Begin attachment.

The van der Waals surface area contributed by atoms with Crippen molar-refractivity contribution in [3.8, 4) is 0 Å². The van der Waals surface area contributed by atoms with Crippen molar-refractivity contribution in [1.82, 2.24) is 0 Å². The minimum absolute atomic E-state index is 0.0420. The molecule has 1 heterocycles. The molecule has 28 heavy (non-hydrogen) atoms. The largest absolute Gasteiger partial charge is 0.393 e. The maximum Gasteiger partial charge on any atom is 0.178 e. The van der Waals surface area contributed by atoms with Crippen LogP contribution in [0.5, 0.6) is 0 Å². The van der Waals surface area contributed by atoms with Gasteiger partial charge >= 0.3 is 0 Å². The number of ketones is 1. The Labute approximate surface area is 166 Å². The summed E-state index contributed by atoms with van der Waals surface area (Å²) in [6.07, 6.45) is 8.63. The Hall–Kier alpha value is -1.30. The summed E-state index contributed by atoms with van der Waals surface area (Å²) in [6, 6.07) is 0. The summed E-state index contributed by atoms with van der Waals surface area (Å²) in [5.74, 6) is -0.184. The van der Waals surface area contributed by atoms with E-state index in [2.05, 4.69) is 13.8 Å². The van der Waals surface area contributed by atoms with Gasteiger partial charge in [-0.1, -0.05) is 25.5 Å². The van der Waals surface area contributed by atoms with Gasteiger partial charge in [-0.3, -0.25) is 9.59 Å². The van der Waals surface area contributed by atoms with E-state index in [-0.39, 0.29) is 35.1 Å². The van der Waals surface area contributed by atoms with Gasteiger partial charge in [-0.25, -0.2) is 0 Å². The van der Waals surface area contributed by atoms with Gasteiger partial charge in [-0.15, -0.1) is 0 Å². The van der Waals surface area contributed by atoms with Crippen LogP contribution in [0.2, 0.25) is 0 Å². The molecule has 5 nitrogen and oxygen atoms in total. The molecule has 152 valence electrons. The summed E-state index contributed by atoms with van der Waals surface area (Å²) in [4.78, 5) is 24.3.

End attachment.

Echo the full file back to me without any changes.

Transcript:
The van der Waals surface area contributed by atoms with Crippen molar-refractivity contribution in [3.8, 4) is 0 Å². The van der Waals surface area contributed by atoms with Crippen molar-refractivity contribution in [1.82, 2.24) is 0 Å². The minimum absolute atomic E-state index is 0.0420. The molecule has 1 heterocycles. The molecule has 28 heavy (non-hydrogen) atoms. The largest absolute Gasteiger partial charge is 0.393 e. The maximum Gasteiger partial charge on any atom is 0.178 e. The van der Waals surface area contributed by atoms with Crippen LogP contribution in [0.5, 0.6) is 0 Å². The van der Waals surface area contributed by atoms with Gasteiger partial charge >= 0.3 is 0 Å². The number of ketones is 1. The Labute approximate surface area is 166 Å². The summed E-state index contributed by atoms with van der Waals surface area (Å²) in [6.07, 6.45) is 8.63. The Hall–Kier alpha value is -1.30. The summed E-state index contributed by atoms with van der Waals surface area (Å²) in [6, 6.07) is 0. The summed E-state index contributed by atoms with van der Waals surface area (Å²) in [5.74, 6) is -0.184. The van der Waals surface area contributed by atoms with E-state index in [2.05, 4.69) is 13.8 Å². The van der Waals surface area contributed by atoms with Gasteiger partial charge in [-0.1, -0.05) is 25.5 Å². The van der Waals surface area contributed by atoms with Gasteiger partial charge in [-0.3, -0.25) is 9.59 Å². The van der Waals surface area contributed by atoms with E-state index in [-0.39, 0.29) is 35.1 Å². The van der Waals surface area contributed by atoms with Gasteiger partial charge in [-0.25, -0.2) is 0 Å². The van der Waals surface area contributed by atoms with Gasteiger partial charge in [-0.15, -0.1) is 0 Å². The van der Waals surface area contributed by atoms with Crippen LogP contribution in [0.2, 0.25) is 0 Å². The molecule has 5 nitrogen and oxygen atoms in total. The molecule has 152 valence electrons. The summed E-state index contributed by atoms with van der Waals surface area (Å²) in [4.78, 5) is 24.3.